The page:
Unmarried parents who have children together may find themselves facing several family law issues that they did not anticipate, including paternity, child custody and support. In this state, Illinois Parentage Act of 1984 established the rules for children born to unwed parents.


Posted on in Divorce

sibling visitation rights, grandparents rights, lawyer, attorney, family law, divorceExperiencing a divorce can be difficult for all family members, but particularly children. In Illinois, the state gives the same visitation rights to siblings as is usually granted to grandparents in the event of a divorce. This is particularly helpful in cases where parents split custody of multiple children, or in cases where a second marriage with stepchildren is ending.

 According to Illinois state law, siblings of a minor child at least a year old may petition the court for visitation in cases where there has been an unreasonable denial of visitation. The state considers a sibling to be a brother, sister, stepbrother or stepsister. These petitions may be filed both during and after the divorce proceedings, and can request both visitation and reasonable electronic communication rights. As with grandparent visitation, one of the following conditions must be met in addition to the sibling being denied visitation by a parent:
  • The child’s other parent must have been deceased or missing for at least three months;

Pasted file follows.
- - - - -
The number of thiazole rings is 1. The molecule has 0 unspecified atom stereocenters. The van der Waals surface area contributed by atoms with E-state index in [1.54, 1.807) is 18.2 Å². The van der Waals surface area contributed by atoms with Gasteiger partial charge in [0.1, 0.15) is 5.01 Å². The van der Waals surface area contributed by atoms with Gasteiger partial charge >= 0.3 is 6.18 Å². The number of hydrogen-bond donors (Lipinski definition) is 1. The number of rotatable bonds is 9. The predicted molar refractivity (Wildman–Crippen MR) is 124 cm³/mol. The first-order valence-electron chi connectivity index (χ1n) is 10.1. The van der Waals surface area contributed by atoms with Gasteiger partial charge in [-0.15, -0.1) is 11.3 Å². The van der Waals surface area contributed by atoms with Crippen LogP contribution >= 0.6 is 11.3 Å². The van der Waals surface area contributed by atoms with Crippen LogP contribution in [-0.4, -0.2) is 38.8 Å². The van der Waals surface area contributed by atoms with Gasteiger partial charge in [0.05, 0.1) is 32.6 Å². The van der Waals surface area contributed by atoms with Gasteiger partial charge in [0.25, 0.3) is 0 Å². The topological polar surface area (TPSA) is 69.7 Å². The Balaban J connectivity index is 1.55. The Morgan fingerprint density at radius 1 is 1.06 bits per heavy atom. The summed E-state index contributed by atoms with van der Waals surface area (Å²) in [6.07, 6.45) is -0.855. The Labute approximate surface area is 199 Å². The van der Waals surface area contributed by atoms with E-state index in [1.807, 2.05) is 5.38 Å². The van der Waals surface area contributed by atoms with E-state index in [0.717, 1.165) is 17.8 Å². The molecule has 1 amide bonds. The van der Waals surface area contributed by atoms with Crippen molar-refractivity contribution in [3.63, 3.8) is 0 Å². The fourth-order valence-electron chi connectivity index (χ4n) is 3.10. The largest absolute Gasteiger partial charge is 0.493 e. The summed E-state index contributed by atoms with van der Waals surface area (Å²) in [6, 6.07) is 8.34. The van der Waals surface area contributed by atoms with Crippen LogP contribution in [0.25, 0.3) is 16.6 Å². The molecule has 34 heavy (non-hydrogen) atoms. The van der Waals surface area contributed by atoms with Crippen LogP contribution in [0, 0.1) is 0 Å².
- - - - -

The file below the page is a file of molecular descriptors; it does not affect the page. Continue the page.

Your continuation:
• A parent of the child must have been ruled incompetent as a matter of law;
  • A parent has been incarcerated for at least three months prior to the filing of the petition;
  • The children’s parents have been divorced or legally separated from each other, or have a pending dissolution proceeding involving custody or visitation, and at least one of the parents doesn’t object to the sibling having visitation. The visitation cannot diminish visitation with the parent;
  • The child is born out of wedlock, the parents are not living together, and the petitioner is a sibling. If a paternal sibling, the parent’s paternity must have been established by a court of competent jurisdiction.
Allowing siblings and step siblings to remain in contact with each other following a divorce is beneficial to the emotional health of both children. If you are considering filing for divorce in Illinois, having a qualified attorney at your side can help ensure that your children are allowed to stay in contact with their siblings and step siblings. Contact the experienced divorce attorneys at A. Traub & Associates about your case today.
Illinois State Bar Association DuPage County Bar Association Northwest Suburban Bar Association American Inns of Court DuPage Association of Woman Lawyers National Association of Woman Business Owners Illinois Association Criminal Defense Lawyers DuPage County Criminal Defense Lawyers Association